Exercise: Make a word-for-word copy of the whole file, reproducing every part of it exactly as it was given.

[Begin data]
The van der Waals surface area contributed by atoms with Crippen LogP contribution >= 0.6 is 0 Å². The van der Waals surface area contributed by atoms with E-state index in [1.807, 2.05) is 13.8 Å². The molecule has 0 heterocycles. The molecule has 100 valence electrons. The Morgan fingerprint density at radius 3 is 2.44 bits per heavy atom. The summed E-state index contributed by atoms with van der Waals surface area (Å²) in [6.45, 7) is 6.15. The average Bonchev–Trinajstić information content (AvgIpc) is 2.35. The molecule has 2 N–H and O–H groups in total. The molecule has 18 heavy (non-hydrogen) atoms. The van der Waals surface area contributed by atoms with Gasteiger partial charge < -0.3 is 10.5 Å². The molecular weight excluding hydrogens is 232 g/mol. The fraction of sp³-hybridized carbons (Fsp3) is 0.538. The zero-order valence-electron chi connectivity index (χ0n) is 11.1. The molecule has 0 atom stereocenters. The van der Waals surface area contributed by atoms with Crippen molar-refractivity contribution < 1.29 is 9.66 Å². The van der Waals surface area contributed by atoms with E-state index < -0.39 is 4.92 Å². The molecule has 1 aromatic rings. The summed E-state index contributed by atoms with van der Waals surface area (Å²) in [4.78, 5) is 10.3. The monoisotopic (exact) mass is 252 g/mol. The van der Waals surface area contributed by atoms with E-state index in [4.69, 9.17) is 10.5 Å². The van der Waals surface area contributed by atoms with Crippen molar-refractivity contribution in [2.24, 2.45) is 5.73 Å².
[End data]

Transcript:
The van der Waals surface area contributed by atoms with Crippen LogP contribution >= 0.6 is 0 Å². The van der Waals surface area contributed by atoms with E-state index in [1.807, 2.05) is 13.8 Å². The molecule has 0 heterocycles. The molecule has 100 valence electrons. The Morgan fingerprint density at radius 3 is 2.44 bits per heavy atom. The summed E-state index contributed by atoms with van der Waals surface area (Å²) in [6.45, 7) is 6.15. The average Bonchev–Trinajstić information content (AvgIpc) is 2.35. The molecule has 2 N–H and O–H groups in total. The molecule has 18 heavy (non-hydrogen) atoms. The van der Waals surface area contributed by atoms with Gasteiger partial charge < -0.3 is 10.5 Å². The molecular weight excluding hydrogens is 232 g/mol. The fraction of sp³-hybridized carbons (Fsp3) is 0.538. The zero-order valence-electron chi connectivity index (χ0n) is 11.1. The molecule has 0 atom stereocenters. The van der Waals surface area contributed by atoms with Crippen molar-refractivity contribution < 1.29 is 9.66 Å². The van der Waals surface area contributed by atoms with E-state index < -0.39 is 4.92 Å². The molecule has 1 aromatic rings. The summed E-state index contributed by atoms with van der Waals surface area (Å²) in [4.78, 5) is 10.3. The monoisotopic (exact) mass is 252 g/mol. The van der Waals surface area contributed by atoms with E-state index in [4.69, 9.17) is 10.5 Å². The van der Waals surface area contributed by atoms with Crippen molar-refractivity contribution in [2.24, 2.45) is 5.73 Å².